Citation: Trabalza-Marinucci M, Brandi G, Rondini C, Avellini L,
C, Costarelli S, Acuti G, Orlandi C, Filippini G, Chiaradia E, Malatesta
M, Crotti S, Antonini C, Amagliani G, Manuali E, Mastrogiacomo
AR, Moscati L, Haouet MN, Gaiti A, Magnani M (2008).
A three year longitudinal study on the eVects of a diet containing genetically modiWed Bt176 maize on the health status and performance on sheep.
Livestock Sci 113:178–190
This study shows that a diet including insect-resistant Bt176 maize, fed to 53 ewes and their progeny for 3 years, did not have adverse effects on their health or performance and that no horizontal gene transfer to ruminal microorganisms or animal tissues was detected. No differences were observed regarding performance, reproductive traits, haematological parameters, antioxidant defences, lymphocyte proliferative capacity, phagocytosis and intracellular killing of macrophages, and ruminal microbial population characteristics between control and genetically modified (GM) maize-fed animals. Immune response to Salmonella abortus ovis vaccination was more efficient in GM maize fed sheep. No modifications of histological features of tissues were found; however, cytochemical analyses of ruminal epithelium by Ki67 staining provided evidence of proliferative activation of basal cells in all GM maize-fed ewes. Preliminary electron microscopy analyses of the liver and pancreas revealed smaller cell nuclei containing increased amounts of heterochromatin and perichromatin granules in GM maize-fed lambs. Meat protein content and water loss by cooking were slightly affected by the dietary treatment. No transgenic DNA was detected in tissues, blood, and ruminal fluid or ruminal bacteria. Longitudinal studies should be included in evaluation of food safety whenever possible and sheep may be a useful animal model for toxicological assessment.
This Italian feeding trial, in which some sheep were fed the controversial maize line Bt176 over a period of 3 years, appears to have been specifically designed and conducted in order to confirm the "no health risk" hypothesis. In 2002-2005 scientists at the University of Perugia, with funding from the Italian Ministry of Health, conducted a "longitudinal" study involving 106 breeding ewes, of which one group was fed on a diet containing Bt176 maize. The article has crucial information missing, and appears to be systematically biased. The following points emerged in a reading of the text:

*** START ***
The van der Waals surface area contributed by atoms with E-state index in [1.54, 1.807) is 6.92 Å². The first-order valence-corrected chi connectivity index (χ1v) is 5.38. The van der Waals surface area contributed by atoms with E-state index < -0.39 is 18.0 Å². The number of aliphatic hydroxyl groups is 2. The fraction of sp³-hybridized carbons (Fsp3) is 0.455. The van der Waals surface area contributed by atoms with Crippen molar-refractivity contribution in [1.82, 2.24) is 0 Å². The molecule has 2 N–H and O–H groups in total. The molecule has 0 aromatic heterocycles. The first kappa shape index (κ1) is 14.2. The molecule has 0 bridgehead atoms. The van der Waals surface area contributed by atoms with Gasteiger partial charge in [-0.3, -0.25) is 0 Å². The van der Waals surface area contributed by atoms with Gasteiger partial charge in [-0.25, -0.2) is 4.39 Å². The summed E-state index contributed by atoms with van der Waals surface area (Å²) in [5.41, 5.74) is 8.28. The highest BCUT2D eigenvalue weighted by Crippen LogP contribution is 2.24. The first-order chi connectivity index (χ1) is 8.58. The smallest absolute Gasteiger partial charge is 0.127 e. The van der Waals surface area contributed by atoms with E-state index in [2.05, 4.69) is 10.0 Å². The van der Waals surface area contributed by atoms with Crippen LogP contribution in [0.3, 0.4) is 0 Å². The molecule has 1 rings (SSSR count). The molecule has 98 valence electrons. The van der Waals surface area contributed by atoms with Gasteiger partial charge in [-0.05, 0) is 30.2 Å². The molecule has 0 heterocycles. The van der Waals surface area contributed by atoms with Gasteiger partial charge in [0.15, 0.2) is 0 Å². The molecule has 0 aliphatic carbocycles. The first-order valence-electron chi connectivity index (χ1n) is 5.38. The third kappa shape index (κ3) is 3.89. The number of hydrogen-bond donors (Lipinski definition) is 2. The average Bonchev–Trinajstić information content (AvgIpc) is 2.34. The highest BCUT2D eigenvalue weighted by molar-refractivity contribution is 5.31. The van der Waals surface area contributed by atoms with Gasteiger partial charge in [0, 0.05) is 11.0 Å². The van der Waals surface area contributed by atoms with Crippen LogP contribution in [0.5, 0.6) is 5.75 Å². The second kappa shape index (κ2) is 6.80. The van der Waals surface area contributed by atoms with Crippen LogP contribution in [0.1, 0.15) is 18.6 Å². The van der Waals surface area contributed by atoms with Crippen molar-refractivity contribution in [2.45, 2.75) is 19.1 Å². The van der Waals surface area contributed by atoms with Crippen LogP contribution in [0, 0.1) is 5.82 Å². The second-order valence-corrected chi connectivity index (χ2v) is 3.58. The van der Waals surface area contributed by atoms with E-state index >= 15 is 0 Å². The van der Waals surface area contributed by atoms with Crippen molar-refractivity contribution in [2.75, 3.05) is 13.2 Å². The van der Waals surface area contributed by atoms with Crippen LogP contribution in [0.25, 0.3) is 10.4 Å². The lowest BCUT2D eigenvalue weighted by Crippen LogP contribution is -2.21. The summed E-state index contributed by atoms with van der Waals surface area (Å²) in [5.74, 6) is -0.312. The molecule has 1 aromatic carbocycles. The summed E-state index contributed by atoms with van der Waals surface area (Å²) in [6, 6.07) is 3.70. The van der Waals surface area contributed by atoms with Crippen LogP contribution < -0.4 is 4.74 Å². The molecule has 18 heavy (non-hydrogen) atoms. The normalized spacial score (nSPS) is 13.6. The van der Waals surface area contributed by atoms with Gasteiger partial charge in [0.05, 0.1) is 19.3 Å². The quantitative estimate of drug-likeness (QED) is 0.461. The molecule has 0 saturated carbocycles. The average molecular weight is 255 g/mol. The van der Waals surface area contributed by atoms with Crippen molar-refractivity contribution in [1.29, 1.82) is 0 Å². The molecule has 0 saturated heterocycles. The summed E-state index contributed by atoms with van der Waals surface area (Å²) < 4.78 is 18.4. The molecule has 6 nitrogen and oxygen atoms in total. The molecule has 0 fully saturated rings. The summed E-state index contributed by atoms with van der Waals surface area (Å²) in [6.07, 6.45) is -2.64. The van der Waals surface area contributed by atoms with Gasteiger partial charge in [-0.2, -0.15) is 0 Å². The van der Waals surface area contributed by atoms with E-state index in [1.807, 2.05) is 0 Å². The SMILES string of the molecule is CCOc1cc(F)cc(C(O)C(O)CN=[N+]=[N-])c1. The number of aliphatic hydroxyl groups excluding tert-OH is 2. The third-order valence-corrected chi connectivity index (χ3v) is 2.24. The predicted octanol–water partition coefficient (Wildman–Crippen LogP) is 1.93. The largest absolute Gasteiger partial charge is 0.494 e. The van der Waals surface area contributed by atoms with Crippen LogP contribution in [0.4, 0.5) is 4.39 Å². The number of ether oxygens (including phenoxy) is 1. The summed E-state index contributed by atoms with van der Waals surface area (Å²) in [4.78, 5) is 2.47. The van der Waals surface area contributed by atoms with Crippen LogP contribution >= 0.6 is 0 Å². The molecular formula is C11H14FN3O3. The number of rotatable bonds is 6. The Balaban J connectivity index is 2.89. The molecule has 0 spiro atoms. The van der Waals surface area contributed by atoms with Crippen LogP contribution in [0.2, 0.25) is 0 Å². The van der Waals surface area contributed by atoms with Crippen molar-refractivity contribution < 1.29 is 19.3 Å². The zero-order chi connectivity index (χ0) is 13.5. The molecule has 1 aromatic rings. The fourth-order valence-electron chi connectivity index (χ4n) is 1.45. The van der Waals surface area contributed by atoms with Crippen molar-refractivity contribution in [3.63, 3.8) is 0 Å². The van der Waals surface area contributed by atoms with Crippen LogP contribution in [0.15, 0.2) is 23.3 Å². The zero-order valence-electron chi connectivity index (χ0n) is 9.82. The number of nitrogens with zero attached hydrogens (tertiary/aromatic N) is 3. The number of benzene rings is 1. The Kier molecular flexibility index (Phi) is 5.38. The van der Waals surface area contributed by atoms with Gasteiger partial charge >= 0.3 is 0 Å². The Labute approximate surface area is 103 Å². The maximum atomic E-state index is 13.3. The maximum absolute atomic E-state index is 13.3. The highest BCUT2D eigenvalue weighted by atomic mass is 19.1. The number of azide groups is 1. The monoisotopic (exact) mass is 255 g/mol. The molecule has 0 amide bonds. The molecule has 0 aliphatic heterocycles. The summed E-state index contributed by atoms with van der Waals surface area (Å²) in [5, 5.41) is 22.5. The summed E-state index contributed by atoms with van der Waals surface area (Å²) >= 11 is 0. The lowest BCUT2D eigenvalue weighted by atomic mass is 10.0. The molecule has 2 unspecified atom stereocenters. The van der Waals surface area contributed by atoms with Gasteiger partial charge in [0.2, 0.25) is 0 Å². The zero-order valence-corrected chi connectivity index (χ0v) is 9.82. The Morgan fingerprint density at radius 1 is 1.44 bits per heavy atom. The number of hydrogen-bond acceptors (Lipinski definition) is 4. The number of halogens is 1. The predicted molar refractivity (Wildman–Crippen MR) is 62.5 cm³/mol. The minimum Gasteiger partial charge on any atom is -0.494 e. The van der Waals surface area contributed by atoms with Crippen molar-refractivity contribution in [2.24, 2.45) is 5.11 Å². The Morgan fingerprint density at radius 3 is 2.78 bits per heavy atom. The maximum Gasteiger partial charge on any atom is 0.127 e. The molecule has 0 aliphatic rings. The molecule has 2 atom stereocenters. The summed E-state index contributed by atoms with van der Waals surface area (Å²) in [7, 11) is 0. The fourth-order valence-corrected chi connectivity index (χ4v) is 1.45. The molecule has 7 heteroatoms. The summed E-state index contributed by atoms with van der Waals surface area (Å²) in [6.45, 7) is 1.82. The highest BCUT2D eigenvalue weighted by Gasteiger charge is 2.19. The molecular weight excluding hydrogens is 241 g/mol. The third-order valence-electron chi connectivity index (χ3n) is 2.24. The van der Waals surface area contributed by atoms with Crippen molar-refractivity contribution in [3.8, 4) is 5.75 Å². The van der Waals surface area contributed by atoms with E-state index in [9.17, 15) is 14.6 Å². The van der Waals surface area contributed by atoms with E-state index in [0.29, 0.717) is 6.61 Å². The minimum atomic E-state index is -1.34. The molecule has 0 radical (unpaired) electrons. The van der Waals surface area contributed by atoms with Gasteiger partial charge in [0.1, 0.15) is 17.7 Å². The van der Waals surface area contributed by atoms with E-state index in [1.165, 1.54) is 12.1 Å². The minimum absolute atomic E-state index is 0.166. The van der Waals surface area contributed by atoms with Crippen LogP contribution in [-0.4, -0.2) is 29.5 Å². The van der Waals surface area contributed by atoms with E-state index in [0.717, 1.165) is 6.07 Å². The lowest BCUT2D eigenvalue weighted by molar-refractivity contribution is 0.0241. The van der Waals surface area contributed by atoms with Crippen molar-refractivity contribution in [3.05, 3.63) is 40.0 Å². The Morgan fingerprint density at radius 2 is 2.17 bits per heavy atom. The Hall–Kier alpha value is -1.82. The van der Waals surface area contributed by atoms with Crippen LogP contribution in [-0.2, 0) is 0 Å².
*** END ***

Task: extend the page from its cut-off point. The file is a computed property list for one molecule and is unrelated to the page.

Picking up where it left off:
1. The preamble states: "There is a lack of long-term studies, performed on a high number of animals over several generations, aimed at evaluating the effects of genetically modified (GM) feeds on livestock species." It is implied that this paper will address this issue, but it does nothing of the sort. Only one generation of ewes was fed on the GM maize, and their lambs were apparently fed no GM at all, in spite of what the Abstract claims. The actual size of the test group is not given anywhere in the paper.
2. The quantity of GM feed fed to the test group of ewes was very small, at 5.6% of their diet, except during lactation, when the proportion increased to 19.4%. Overall, the test group was fed 17 times more hay than GM maize.
3. The researchers found important differences in 4 out of 30 investigated blood parameters (ie. 13.33 percent of parameters). Some items were very close to statistical significance (e.g. ALT, P=0.053; Platelet, P=0.060; WBC, P=0.056) and yet these results were effectively disregarded or dismissed.
4. The histological differences picked up between the control group of ewes and the test (GM) group are said to be 'preliminary' -- we suspect because the scientists on this part of the project were not allowed to perform a detailed or extended study on the histological samples.
5. The PCR cited for Bt176 is not reliable, as it does not give the GM maize used, only the genes in plasmids. This is a common method used by the GM industry in the falsification of results.
6. It is also useful to recall the following: Bt 176 was one of the GM inserts analysed by both French and Belgian scientists. The company Syngenta claimed the transgene is crylAb. Comparison with the public database revealed that the transgene has only 65% homology with the native crylAb, but 94% homology with a synthetic crylAc.
7. Following brief references to "cell nuclear modifications" and "functional modifications" the authors of the paper fail to consider the implications or causes in any detail. In their abstract they say: "No modifications of histological features of tissues were found; however, cytochemical analyses of ruminal epithelium by Ki67 staining provided evidence of proliferative activation of basal cells in all GM maize-fed ewes. Preliminary electron microscopy analyses of the liver and pancreas revealed smaller cell nuclei containing increased amounts of heterochromatin and perichromatin granules in GM maize-fed lambs."
In its investigation of these results GM Free Cymru discovered that
the original referees of this paper did express concerns about these
physiological changes, and asked for them to be investigated and
elucidated, but that the journal accepted the piece in any case for
publication. It therefore appears that the journal had no wish to
see this essential information in print. One has to wonder why.